Continuing the story from the previous episodic games A New Day and Starved For Help, Long Road Ahead is the next entry in Telltale’s series based on the popular comic book series The Walking Dead. And while it is not extremely engaging from start to finish – something the first two episodes came very close to achieving – it also packs some of the heaviest, most effective, and most downright emotional scenes in the series so far.
Tensions are rising between our main group of survivors holed up in a motel to protect themselves from the continuous outbreak of zombies (or “Walkers”, as they are called here). Self-appointed leader Lilly is being pushed to her limits both due to recent events in the past game and constant arguments with fellow survivor Kenny, and the main protagonist, Lee, is struggling with coming clean about his violent past with everyone. To make matters worse, a group of violent bandits revealed in the previous episode attack. It’s soon time to move out in Kenny’s newly-fixed RV and head for the coast, where hopefully the outbreak is less widespread. Unfortunately, various obstacles and setbacks won’t make things a very smooth trip.
The first episode did a good job establishing the series’ initial group of lead characters, and the second one did a great job of ramping up the tension all the way to its very effective climax. This time around, I must admit the experience was a bit more uneven. While the first act does a good job of building intrigue and leading to an engagingly intense series of events, the second act of the game is slow and uneventful to a fault, revolving more around routine adventure game puzzles than developing the plot and characters. After a stellar first third, I was a bit anxious about the episode potentially running out of steam for its remainder.
Perhaps the developers felt this way too, because the end of the second act is an absolute gut-wrencher of a twist. With the actions you’re forced to carry out, I literally found myself talking out loud, begging no one in particular to make me do what had to be done. Taking in everything that was happening, as well as thinking about what the rest of the cast must be feeling, was downright emotional.
The third act of the game picks up for its entirety, but by its end, I felt the ultimate climax and end of the episode lacked some of the impactful choices the previous two have capped themselves off with. While there is a choice to be made at the end, it doesn’t have immediate differing effects like the others had. That said, the last scene, which teases at future events, is probably the most intriguing of the series so far.
Despite these issues, it would be wrong to say the game is still not high quality overall. The characters continue to be well-developed and excellently voiced, and while various visual hitches continue to show themselves, they don’t feel quite as intrusive as before with a few exceptions during heavier scenes. One interesting new mechanic comes in the form of Lee defending himself against the bandits. Essentially, what is primarily an adventure game briefly turns into a simplified shooter, with the player being required to manually aim and take out enemies via headshots. This is an appropriately intense and involving moment that is pulled off very well, and it will be interesting to see if the remaining two episodes throw any new gameplay aspects at us.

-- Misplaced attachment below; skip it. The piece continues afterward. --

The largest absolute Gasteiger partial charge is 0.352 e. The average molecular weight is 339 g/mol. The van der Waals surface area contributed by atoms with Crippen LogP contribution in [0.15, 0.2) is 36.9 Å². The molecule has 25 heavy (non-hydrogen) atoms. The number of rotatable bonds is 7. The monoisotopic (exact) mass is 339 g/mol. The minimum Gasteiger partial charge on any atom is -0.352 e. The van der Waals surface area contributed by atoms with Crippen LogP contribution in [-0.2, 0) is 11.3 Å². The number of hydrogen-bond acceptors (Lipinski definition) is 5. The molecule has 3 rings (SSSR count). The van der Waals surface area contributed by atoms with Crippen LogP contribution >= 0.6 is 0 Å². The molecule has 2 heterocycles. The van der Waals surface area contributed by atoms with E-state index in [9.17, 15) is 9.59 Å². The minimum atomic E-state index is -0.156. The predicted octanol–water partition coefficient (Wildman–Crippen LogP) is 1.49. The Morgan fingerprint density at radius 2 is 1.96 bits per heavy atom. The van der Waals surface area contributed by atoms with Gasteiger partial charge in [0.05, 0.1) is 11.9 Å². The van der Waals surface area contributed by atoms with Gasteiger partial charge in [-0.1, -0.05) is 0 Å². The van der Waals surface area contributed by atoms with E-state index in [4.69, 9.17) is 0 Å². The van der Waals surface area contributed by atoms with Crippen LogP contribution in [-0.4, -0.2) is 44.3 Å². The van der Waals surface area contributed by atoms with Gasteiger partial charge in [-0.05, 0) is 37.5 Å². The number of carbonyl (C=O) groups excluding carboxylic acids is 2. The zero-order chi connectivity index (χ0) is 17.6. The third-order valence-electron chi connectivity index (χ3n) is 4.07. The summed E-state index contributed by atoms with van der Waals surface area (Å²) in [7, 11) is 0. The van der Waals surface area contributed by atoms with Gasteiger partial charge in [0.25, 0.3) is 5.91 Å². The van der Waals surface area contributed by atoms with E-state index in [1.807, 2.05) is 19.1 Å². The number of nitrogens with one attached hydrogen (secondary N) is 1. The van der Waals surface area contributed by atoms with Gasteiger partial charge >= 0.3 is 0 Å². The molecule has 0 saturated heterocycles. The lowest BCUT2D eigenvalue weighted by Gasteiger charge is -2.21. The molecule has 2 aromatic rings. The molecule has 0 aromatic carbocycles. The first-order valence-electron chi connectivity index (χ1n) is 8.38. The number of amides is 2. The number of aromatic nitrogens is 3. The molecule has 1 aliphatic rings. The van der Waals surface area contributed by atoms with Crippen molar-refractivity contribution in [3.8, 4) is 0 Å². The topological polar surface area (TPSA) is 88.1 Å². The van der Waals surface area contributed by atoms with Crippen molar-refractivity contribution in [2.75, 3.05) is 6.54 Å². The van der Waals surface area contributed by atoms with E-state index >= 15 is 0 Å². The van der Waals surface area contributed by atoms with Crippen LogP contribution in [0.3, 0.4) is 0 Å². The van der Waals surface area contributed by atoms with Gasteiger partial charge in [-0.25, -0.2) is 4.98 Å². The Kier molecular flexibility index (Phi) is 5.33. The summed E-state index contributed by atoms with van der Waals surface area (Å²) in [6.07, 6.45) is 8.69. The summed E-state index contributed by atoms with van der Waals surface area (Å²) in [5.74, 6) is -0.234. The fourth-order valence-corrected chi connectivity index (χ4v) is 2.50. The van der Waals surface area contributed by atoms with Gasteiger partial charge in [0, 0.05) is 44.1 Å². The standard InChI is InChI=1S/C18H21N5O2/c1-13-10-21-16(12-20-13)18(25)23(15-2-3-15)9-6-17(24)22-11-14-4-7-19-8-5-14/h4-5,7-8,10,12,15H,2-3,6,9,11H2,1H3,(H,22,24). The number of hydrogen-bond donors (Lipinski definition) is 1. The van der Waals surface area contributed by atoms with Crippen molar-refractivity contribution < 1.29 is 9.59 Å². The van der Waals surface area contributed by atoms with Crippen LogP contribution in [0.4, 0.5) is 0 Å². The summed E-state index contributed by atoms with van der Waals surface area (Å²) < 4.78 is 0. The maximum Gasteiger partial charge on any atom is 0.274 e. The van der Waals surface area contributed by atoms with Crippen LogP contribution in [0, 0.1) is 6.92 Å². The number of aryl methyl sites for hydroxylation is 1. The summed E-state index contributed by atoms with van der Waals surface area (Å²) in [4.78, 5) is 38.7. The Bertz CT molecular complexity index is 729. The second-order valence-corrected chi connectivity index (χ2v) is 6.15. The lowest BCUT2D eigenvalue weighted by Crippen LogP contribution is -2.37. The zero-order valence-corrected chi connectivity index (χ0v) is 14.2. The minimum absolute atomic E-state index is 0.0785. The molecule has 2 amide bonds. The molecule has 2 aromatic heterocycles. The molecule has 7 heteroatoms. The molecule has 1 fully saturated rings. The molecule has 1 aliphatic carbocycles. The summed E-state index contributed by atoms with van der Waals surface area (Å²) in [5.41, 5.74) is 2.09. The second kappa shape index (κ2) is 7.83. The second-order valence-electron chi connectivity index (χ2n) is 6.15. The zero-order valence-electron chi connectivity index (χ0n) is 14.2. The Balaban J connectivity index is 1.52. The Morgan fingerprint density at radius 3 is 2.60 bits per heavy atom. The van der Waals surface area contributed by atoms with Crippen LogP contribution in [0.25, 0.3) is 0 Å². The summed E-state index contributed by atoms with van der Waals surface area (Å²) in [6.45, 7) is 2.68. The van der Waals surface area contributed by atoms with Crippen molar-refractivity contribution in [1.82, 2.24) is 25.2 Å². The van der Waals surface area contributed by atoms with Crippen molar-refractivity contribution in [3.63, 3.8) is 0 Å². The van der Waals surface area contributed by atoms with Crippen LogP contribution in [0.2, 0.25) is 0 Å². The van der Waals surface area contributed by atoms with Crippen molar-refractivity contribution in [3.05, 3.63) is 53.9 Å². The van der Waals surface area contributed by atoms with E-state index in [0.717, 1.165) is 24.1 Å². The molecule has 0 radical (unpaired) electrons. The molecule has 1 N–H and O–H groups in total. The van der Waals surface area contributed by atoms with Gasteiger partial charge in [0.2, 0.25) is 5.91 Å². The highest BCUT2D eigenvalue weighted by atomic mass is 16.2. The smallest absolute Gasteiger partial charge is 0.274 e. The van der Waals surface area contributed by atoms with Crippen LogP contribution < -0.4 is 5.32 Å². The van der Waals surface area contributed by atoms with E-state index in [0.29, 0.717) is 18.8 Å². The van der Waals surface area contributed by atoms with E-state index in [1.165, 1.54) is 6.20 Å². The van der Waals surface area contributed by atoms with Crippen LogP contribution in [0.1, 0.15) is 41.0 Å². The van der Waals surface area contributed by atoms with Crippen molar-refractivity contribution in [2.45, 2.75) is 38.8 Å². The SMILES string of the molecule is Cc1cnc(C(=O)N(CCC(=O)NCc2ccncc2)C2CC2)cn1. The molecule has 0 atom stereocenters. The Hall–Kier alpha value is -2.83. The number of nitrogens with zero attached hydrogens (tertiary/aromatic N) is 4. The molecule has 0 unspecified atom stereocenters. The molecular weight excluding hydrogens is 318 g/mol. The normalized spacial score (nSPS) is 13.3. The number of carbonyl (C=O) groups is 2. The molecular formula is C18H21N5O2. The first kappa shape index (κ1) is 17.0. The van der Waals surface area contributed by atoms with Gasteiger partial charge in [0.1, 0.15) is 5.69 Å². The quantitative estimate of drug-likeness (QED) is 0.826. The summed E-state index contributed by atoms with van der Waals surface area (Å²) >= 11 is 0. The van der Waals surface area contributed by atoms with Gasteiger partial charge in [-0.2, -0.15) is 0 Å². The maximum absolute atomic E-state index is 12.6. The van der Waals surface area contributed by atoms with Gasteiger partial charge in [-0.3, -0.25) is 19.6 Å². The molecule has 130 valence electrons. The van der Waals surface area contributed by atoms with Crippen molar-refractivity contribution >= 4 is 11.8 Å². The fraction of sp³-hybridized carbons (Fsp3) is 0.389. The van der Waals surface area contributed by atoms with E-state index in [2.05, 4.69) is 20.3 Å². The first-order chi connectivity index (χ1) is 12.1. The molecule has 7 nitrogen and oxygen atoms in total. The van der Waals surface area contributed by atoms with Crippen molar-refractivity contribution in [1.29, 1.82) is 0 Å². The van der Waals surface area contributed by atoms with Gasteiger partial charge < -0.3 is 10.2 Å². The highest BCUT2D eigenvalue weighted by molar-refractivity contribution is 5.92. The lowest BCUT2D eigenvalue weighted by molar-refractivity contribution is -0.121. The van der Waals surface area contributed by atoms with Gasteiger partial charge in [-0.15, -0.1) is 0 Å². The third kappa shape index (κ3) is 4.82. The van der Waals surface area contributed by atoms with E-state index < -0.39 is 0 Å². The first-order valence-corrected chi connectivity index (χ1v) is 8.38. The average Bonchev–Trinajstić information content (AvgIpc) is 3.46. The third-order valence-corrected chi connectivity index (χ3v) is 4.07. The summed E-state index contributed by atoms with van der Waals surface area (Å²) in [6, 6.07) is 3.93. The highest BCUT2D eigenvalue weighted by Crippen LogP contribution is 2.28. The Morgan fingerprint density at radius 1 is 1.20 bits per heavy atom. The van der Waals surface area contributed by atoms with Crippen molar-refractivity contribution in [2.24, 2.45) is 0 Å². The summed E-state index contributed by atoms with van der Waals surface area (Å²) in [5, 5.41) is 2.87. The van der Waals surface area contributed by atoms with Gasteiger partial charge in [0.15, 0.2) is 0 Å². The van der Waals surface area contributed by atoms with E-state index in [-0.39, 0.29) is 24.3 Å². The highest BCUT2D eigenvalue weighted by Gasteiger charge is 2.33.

What has become a trademark of this series returns in the form of choices you must make at certain points, both specific actions and lines of dialogue for Lee to reply with. At this point in the series, it’s hard to say just how noticeable the ramifications of certain choices are. While perhaps the ultimate ending of the series will reflect some of the player’s decisions, the differences between most of what you seem relatively minor.
Despite this quibble, I still appreciate the system. It makes the experience feel much deeper and more personal than most games, and the end-of-episode stat screen that has also become a trademark shows the overall percentage of players who made each major choice. Again, while it’s getting hard to tell if the effects of certain choices really will be game-changing, the mechanic is effective regardless.
The Walking Dead: Episode 3 - Long Road Ahead makes up for its shortcomings in pacing with some smart and not-obvious plot developments, some of which pack more of an emotional impact than anything in the series so far. With any luck, Telltale will get a better hold of the pacing in the upcoming two episodes. Compared to previous episodes, I’d say it traded in the excellent sense of tension with an excellent sense of emotion for some of its highlights, and that is not necessarily a bad thing.